Those who are only familiar with bassist Martin Wind’s jazz credentials—both as a leader and as a first-call sideman for Bill Mays, Dena DeRose, Ken Peplowski, Ann Hampton Callaway, and numerous other A-listers—may be surprised to hear him showcase Baroque bona fides on the bookends of his latest release: two different performances of J.S. Bach’s “Air.” But a broad embrace of classical music is of a piece with his background. A onetime student of Wolfgang Güttler, former bassist with the Berlin Philharmonic, Wind played under legends like Gidon Kremer and Mstislav Rostropovich; built his sterling technique by approaching orchestral opportunities and jazz work with equal measures of enthusiasm; and later used his pen to marry both passions, bowing to Bill Evans with a quartet and the Orchestra Filarmonica Marchigiana on 2014’s Turn Out the Stars and constructing his own Legacy, a concerto for double bass and orchestra.
Now Air, arriving on the heels of 2021’s quartet date My Astorian Queen, underscores that history with greater depth than ever. It also sees Wind merging musical worlds while fronting a very different type of quartet: an all-bass foursome featuring Jordan Frazier, Gregg August, and Sam Suggs. The idea for the group sprang from his work at Long Island’s Hofstra University. “I’m the teacher for the classical basses, jazz players, and electric bass players,” Wind explains. “And rather than only see them individually, I wanted to create a forum, or bass scene, where I could see all of my students together and where they could learn from each other.” Writing music to aid in that endeavor, Wind would go on to fine-tune and present his arrangements with Talking Hands—an all-star bass outfit placing him alongside John Clayton, Rufus Reid, and Lynn Seaton. Then, when COVID-19 quieted the scene, he realized it was time to take a step in another direction. “I thought, ‘Let me try to get these three guys here in New York who have more of an arco or classical background than John, Lynn, and Rufus, and see if I can document some of those arrangements.’”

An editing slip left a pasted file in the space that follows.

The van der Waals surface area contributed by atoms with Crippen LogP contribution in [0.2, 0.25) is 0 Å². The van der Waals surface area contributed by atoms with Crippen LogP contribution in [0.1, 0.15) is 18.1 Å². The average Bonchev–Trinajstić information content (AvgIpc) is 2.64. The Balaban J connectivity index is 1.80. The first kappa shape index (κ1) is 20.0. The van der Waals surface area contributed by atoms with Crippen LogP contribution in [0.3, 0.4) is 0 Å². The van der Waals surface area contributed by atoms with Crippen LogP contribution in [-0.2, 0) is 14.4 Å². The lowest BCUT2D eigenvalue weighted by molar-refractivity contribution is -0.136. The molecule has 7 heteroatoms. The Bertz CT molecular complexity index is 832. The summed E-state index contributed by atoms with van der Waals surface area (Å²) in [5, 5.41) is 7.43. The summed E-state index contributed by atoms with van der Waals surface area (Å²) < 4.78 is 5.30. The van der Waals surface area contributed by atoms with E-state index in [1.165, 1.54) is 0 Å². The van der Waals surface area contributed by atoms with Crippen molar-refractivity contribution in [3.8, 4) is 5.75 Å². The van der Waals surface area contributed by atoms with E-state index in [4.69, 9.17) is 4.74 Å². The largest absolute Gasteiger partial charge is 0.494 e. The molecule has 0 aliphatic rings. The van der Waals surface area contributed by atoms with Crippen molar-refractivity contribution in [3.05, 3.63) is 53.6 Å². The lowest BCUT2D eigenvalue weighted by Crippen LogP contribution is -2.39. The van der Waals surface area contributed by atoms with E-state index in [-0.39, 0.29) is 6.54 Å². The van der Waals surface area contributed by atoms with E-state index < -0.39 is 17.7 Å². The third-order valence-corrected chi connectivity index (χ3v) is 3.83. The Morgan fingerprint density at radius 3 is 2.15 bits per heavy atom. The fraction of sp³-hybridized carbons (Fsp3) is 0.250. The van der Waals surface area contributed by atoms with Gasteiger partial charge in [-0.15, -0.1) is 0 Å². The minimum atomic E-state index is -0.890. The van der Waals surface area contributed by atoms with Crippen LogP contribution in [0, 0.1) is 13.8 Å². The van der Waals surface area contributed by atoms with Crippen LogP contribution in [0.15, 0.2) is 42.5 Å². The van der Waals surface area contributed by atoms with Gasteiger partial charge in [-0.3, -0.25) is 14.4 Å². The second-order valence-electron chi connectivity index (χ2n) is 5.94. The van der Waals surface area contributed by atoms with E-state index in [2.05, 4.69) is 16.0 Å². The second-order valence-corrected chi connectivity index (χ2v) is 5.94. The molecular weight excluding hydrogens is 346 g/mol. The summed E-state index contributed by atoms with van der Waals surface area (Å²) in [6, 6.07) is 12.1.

The results of that gathering—nine tracks that showcase a richly resonant blend—speak to Wind’s catholic tastes and highly developed skills as a performer, composer, and arranger. On both versions of “Air,” the first by the quartet and the second being one of a handful of numbers with multi-instrumentalist Gary Versace and drummer Matt Wilson in the mix, he evinces supreme taste as an accompanist (version one) and a soloist (version two). Elsewhere, Wind and company display a fondness for surprise. On “(Give me some) G-String,” as the two-drummer team of Wilson and Lenny White drive the train, strings shift from far-out fiddle territory to a bluesy breakdown and back. With a Beatles medley, allowing Wind to indulge in melody painting, one fab four salutes another. Eschewing electric bass for “Birdland,” and bringing White back for the hit, the collective personnel offer a different slant on Weather Report. And while developing an eight-bar progression into a stunning eight-minute take on Charlie Haden’s “Silence,” Wind demonstrates the true powers of progress.
A wonderfully nuanced trip through Pat Metheny’s “Tell Her You Saw Me” and a pair of second-act originals—shapeshifter “I’d Rather Eat” and the alluring “Iceland Romance”—make up the balance of the program and further illustrate the beauty and versatility at play within the rightly named New York Bass Quartet. “They’re all really great arco players, but they also have these wide musical backgrounds,” Wind notes. “I thought they would form an A-team [with me] and I believe it turned out that way. I’m extremely happy with the results.”